New Student Loan Interest Rates Make for Interesting Times
This time of year is always interesting! (Yes, that is a bit of a play on words.) In the world of financial aid, this time of year is when schools and students anxiously await the announcement of what the new interest rates will be on Federal Direct Student Loans. As you may recall, last year the Bipartisan Student Loan Certainty Act of 2013 was signed into law. The focus of this legislation was to overhaul the Federal Direct Student Loan Programs’ interest rate structure. With this new law, interest rates are determined based upon the high yield of the last auction of the 10-year Treasury notes held prior to June 1 each year, plus a margin, or what is called an “add on”. The change in the law set the rates for the Subsidized and Unsubsidized Direct Loans to undergraduate students at equal rates. Also, the law established the interest for Direct Unsubsidized Loans for graduate/professional level students, as well as Graduate PLUS Loans and Parent PLUS Loans, so that each is at different rates.
The last auction of the 10-year Treasury note prior to June 1 this year was held on May 7, 2014. The results of that auction determine the rates on all new loans first disbursed on or after July 1, 2014 for the 2014-2015 award year. The interest rate on a loan is fixed at the rate that is applicable when it is disbursed and therefore applies to that loan for the life of the loan. Based upon the results of the auction of the Treasury notes, the interest rates for new loans to be first disbursed on or after July 1, 2014, but before July 1, 2015 will be as shown in the chart below.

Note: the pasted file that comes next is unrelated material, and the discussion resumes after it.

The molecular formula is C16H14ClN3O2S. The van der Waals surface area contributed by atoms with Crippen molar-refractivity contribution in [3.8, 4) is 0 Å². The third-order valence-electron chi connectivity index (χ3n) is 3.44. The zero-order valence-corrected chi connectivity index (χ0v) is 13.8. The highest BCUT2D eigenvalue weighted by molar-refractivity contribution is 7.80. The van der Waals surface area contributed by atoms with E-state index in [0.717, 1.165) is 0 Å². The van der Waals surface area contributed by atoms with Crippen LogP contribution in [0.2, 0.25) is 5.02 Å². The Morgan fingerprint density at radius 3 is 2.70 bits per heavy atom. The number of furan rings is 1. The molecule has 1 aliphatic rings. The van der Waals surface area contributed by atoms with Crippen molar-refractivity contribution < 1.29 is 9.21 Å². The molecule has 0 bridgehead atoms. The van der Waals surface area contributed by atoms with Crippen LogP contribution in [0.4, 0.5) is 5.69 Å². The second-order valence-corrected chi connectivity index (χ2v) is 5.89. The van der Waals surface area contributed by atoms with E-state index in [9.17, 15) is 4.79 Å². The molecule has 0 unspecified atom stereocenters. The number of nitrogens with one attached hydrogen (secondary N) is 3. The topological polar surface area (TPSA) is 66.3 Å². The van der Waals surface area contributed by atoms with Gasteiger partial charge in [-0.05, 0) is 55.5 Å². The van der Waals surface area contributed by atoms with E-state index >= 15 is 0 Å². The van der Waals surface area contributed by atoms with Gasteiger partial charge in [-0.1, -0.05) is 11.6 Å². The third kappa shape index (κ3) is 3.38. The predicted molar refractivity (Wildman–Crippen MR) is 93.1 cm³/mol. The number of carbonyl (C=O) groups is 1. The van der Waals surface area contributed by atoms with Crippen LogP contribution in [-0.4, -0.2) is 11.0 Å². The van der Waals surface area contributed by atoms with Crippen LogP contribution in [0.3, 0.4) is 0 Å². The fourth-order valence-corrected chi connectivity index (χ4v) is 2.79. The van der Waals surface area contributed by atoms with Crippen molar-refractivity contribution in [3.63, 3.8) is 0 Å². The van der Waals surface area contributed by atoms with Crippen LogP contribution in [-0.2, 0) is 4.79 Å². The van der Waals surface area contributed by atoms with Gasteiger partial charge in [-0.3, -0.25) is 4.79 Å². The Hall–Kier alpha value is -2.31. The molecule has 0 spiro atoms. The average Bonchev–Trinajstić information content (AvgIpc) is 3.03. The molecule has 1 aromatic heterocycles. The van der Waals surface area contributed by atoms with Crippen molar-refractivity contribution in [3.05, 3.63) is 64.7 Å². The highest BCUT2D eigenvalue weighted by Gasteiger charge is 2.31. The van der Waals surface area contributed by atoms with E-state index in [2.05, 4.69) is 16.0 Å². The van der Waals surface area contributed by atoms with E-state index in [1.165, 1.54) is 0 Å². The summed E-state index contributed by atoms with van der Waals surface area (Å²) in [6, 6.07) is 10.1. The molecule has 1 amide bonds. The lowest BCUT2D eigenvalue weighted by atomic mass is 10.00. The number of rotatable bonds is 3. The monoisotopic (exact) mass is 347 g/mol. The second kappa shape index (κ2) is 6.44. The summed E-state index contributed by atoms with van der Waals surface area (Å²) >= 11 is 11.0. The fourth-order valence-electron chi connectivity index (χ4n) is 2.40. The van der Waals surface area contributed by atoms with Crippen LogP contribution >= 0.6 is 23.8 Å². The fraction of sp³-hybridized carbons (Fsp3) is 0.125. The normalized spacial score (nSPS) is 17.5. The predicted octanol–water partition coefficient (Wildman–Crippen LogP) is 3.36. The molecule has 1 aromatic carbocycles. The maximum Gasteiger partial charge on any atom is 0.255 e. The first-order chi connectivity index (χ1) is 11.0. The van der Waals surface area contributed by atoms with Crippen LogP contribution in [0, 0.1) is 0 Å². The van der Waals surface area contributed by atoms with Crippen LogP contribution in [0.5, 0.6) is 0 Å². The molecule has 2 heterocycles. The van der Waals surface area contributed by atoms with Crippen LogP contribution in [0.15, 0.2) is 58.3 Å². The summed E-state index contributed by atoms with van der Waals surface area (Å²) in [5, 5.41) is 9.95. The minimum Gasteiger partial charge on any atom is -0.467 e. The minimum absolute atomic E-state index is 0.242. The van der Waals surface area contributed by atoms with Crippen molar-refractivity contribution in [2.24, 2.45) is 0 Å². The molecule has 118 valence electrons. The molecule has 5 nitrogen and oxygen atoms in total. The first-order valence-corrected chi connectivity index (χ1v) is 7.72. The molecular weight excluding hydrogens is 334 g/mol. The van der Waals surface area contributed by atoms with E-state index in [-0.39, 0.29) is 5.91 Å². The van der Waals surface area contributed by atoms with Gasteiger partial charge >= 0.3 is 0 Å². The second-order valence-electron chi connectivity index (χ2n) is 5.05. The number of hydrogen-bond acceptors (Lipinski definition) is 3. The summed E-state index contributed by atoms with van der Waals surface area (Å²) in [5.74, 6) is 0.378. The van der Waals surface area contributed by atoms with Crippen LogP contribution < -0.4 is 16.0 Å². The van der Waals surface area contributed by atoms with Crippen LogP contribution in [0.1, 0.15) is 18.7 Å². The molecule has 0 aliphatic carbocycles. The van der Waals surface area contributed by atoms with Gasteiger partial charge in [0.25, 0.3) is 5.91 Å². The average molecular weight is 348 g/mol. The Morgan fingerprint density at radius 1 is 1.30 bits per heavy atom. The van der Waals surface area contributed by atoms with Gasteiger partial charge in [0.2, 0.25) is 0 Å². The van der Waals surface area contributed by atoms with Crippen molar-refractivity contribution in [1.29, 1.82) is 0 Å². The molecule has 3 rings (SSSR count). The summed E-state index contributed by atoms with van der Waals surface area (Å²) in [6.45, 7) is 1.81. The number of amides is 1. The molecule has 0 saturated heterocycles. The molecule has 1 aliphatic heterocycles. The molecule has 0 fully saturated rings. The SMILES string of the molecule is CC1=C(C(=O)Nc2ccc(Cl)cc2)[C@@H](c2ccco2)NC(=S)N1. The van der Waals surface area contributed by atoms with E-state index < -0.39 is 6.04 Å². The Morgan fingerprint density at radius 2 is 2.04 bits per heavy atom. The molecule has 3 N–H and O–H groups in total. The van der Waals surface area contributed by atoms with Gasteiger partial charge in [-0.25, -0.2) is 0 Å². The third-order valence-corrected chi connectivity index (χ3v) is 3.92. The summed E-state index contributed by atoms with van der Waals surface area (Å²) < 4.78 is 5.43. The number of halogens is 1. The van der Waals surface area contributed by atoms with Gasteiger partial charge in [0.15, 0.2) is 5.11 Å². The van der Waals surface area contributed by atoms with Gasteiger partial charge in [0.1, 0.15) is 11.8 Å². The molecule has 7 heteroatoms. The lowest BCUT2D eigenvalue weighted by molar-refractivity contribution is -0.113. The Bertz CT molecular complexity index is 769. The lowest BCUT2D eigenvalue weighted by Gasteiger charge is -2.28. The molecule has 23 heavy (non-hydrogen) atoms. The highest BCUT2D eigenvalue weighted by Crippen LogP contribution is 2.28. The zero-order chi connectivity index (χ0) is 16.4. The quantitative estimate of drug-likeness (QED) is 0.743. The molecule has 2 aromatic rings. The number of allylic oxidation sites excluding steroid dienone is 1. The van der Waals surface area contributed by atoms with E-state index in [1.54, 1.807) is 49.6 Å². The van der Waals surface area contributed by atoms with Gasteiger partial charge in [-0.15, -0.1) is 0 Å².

It is important to again note that the interest rate of a loan will remain at the same rate for the entire life of that loan. But, the interest rates will likely change each year, and therefore new loans obtained by a borrower in any subsequent year will likely have a different rate than prior loans a student or parent receives. The rate changes are based upon the difference in the 10-year Treasury note yield when auctioned. The margin, or “add-on” percentage, does not change as that is written into the law. The rates for the loans are also capped based upon the type and/or grade level of the loan being borrowed. This means that regardless of what the outcome of the 10-year Treasury note auction is, the rates on the loans may not exceed the caps prescribed in the law. The caps are as follows:
- Undergraduate Federal Direct Stafford loans (subsidized and unsubsidized): 10-year Treasury Note plus 2.05 percent, capped at 8.25 percent.
- Graduate Federal Direct Stafford loans: 10-year Treasury Note plus 3.6 percent, capped at 9.5 percent.
- Federal Direct PLUS Loans (graduate and parent): capped at 10.5 percent.
As has been the case in the past, there is no change in the way the interest rates for consolidation loans are calculated. The rate for a Federal Direct Consolidation Loan continues to be based upon the weighted average of the loans that are being consolidated, rounded up to the next higher one-eighth of one percent. There is no cap or maximum interest rate on Direct Consolidation Loans.
One last note of interest is that although the rates announced by ED are slightly higher than the rates for loans first disbursed during the 2013-2014 award year, the rates were very close to what had been projected a year ago. And, even with the slight increase, the interest rates for loans to be disbursed in 2014-2015 are still less than they would have been had the law not been changed last year.
The information provided to you is FAME’s opinion based upon our interpretation of the issues and details provided, and our interpretation of the Title IV regulations, legislation, and U.S. Department of Education guidance, as applicable. FAME shall not be liable for any error contained herein or for any damages whatsoever arising out of or related to the use of this information.